Spurgeon at the New Park Street Chapel: 365 Sermons - Monday, March 4, 2013
The peculiar sleep of the beloved
“So he giveth his beloved sleep.” Psalm 127:2
Suggested Further Reading: Psalm 4
It is God who steeps the mind in drowsiness, and bids us slumber, that our bodies may be refreshed, so that for tomorrow’s toil we may rise reinvigorated and strengthened. O my friends, how thankful should we be for sleep. Sleep is the best physician that I know of. Sleep has healed more pains of wearied bones than the most eminent physicians upon earth. It is the best medicine; the choicest thing of all the names which are written in all the lists of pharmacy. There is nothing like sleep! What a mercy it is that it belongs alike to all! God does not make sleep the boon of the rich man, he does not give it merely to the noble, or the rich, so that they can keep it as a peculiar luxury for themselves; but he bestows it upon all. Yes, if there is a difference, the sleep of the labouring man is sweet, whether he eat little or much. He who toils, sleeps all the sounder for his toil. While luxurious effeminacy cannot rest, tossing itself from side to side upon a bed of soft down, the hard-working labourer, with his strong and powerful limbs, worn out and tired, throws himself upon his hard couch and sleeps; and waking, thanks God that he has been refreshed. You know not, my friends, how much you owe to God, that he gives you rest at night. If you had sleepless nights, you would then value the blessing. If for weeks you lay tossing on your weary bed, you then would thank God for this favour. But as it is the gift of God, it is a gift most precious, one that cannot be valued until it is taken away; yea, even then we cannot appreciate it as we ought.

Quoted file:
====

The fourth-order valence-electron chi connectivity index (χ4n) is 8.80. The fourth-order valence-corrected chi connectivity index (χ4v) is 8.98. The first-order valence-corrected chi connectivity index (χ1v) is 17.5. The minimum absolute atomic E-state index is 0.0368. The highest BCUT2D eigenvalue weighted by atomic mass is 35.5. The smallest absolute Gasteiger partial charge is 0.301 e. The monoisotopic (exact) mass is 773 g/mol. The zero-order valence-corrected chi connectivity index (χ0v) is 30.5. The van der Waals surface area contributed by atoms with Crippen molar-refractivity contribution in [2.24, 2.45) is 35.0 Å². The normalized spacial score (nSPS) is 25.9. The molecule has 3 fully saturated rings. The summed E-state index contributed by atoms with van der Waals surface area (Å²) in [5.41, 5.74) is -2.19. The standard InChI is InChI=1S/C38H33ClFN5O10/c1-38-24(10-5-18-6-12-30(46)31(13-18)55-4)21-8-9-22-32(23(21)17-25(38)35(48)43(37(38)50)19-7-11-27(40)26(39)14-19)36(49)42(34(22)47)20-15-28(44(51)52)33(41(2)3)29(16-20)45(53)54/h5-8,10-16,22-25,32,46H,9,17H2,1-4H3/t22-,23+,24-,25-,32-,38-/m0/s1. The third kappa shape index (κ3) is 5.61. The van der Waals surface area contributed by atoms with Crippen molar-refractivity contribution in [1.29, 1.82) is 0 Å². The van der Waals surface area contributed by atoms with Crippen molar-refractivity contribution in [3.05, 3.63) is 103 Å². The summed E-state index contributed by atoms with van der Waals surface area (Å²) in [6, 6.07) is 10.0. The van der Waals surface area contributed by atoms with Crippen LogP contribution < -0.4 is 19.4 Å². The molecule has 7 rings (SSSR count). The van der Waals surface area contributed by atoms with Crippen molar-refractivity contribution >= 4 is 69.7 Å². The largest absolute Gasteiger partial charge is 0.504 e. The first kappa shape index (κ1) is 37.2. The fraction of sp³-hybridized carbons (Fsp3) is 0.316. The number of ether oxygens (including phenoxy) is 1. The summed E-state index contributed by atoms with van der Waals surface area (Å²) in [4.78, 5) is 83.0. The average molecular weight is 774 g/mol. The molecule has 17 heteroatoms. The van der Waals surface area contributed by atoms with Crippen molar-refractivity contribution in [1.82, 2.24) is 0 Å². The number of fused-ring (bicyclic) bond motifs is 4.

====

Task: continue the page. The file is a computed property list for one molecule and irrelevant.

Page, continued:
Sermon no. 12
4 March (1855)
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